• March 2010
  • Vol. 11, No. 2

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Illinois' Integrated Assessment Process

The Illinois Integrated Assessment (IA) is a unique approach designed to meet behavioral, mental, and developmental health needs of the child welfare population and achieve positive outcomes for families involved with the child welfare system. Based on partnerships between caseworkers and licensed clinicians, the IA process uses comprehensive family assessment data obtained through various information-gathering activities to help determine the level of services needed by families.

The Chapin Hall Center for Children at the University of Chicago recently released a report on the IA process, Family Assessment in Child Welfare: The Illinois DCFS Integrated Assessment Program in Policy and Practice. The report draws on data from statewide databases and interviews with frontline workers to determine how well the model has been implemented since its introduction across the State in 2005.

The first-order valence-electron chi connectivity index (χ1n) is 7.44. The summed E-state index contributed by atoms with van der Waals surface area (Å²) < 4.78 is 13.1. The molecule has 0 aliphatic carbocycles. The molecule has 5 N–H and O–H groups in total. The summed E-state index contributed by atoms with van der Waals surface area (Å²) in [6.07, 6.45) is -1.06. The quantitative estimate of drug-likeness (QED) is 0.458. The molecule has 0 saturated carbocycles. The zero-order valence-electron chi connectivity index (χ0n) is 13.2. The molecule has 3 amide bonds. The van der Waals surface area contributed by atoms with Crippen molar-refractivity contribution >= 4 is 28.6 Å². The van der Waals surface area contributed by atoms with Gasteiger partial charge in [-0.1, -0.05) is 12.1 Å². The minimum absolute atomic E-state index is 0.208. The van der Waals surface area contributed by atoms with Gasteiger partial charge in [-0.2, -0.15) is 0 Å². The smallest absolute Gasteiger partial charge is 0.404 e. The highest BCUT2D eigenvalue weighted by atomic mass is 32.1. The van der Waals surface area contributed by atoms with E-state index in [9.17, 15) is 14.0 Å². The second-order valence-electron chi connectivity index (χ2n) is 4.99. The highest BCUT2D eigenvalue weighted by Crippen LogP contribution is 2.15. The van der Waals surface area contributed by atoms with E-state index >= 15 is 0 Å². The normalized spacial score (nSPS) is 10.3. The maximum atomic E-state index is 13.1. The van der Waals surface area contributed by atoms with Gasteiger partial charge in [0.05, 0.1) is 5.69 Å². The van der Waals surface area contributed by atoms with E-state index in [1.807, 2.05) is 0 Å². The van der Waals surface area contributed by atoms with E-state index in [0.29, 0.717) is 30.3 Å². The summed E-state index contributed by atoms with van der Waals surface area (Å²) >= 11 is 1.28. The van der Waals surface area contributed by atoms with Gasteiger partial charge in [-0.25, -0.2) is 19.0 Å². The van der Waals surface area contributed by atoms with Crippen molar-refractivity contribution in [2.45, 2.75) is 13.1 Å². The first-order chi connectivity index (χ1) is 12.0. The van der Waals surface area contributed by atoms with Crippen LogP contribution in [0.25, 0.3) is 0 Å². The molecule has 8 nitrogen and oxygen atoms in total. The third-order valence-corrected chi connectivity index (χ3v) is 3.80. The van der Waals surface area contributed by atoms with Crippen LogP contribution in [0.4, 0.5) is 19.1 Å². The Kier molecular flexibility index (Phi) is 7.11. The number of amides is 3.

The report notes a number of challenges to implementation:

  • Meeting the 45-day timeframe to complete the IA
  • Including licensed clinician screeners in family team meetings
  • Engaging fathers in the IA process
  • Incorporating IA recommendations in the service plan

Over time, there was an increase in the percentage of cases meeting the 45-day timeframe and in the percentage of cases that included interviews with fathers.

The report's recommendations focus on (1) adhering to the IA model and having the resources necessary to do so and (2) the transfer of learning opportunities between licensed clinicians and caseworkers that support caseworker professional development.

Family Assessment in Child Welfare: The Illinois DCFS Integrated Assessment Program in Policy and Practice, by Cheryl Smithgall et al., is available on the Chapin Hall website:

www.chapinhall.org/research/report/family-assessment-child-welfare-illinois-dcfs-integrated-assessment-program-policy-a
 

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